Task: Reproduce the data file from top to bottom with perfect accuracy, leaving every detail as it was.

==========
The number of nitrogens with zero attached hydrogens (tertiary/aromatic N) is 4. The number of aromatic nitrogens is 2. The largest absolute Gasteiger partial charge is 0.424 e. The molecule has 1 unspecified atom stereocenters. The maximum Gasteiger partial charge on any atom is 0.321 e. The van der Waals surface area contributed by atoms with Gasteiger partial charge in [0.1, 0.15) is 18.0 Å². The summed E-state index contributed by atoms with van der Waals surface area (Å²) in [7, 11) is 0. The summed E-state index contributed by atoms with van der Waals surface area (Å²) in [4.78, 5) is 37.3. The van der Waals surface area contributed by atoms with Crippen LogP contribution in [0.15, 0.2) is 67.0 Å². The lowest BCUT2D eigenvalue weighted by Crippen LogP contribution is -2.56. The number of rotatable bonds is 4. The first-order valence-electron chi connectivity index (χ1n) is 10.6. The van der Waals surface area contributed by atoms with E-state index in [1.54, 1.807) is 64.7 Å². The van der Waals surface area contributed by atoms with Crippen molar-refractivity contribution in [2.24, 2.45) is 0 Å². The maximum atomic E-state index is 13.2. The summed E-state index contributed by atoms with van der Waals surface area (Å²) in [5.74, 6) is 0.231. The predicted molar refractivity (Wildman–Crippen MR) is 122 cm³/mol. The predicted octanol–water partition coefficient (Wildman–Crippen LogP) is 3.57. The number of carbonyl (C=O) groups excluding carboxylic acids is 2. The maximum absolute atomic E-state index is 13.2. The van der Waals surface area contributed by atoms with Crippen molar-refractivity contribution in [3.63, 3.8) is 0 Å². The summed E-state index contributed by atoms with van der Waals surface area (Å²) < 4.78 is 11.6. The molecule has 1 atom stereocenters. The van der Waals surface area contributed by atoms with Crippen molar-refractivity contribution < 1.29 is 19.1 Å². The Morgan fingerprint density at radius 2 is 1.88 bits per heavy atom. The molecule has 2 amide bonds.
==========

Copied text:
The number of nitrogens with zero attached hydrogens (tertiary/aromatic N) is 4. The number of aromatic nitrogens is 2. The largest absolute Gasteiger partial charge is 0.424 e. The molecule has 1 unspecified atom stereocenters. The maximum Gasteiger partial charge on any atom is 0.321 e. The van der Waals surface area contributed by atoms with Gasteiger partial charge in [0.1, 0.15) is 18.0 Å². The summed E-state index contributed by atoms with van der Waals surface area (Å²) in [7, 11) is 0. The summed E-state index contributed by atoms with van der Waals surface area (Å²) in [4.78, 5) is 37.3. The van der Waals surface area contributed by atoms with Crippen LogP contribution in [0.15, 0.2) is 67.0 Å². The lowest BCUT2D eigenvalue weighted by Crippen LogP contribution is -2.56. The number of rotatable bonds is 4. The first-order valence-electron chi connectivity index (χ1n) is 10.6. The van der Waals surface area contributed by atoms with E-state index in [1.54, 1.807) is 64.7 Å². The van der Waals surface area contributed by atoms with Crippen molar-refractivity contribution in [2.24, 2.45) is 0 Å². The maximum atomic E-state index is 13.2. The summed E-state index contributed by atoms with van der Waals surface area (Å²) in [5.74, 6) is 0.231. The predicted molar refractivity (Wildman–Crippen MR) is 122 cm³/mol. The predicted octanol–water partition coefficient (Wildman–Crippen LogP) is 3.57. The number of carbonyl (C=O) groups excluding carboxylic acids is 2. The maximum absolute atomic E-state index is 13.2. The van der Waals surface area contributed by atoms with Crippen molar-refractivity contribution in [3.63, 3.8) is 0 Å². The summed E-state index contributed by atoms with van der Waals surface area (Å²) < 4.78 is 11.6. The molecule has 1 atom stereocenters. The van der Waals surface area contributed by atoms with Crippen molar-refractivity contribution < 1.29 is 19.1 Å². The Morgan fingerprint density at radius 2 is 1.88 bits per heavy atom. The molecule has 2 amide bonds.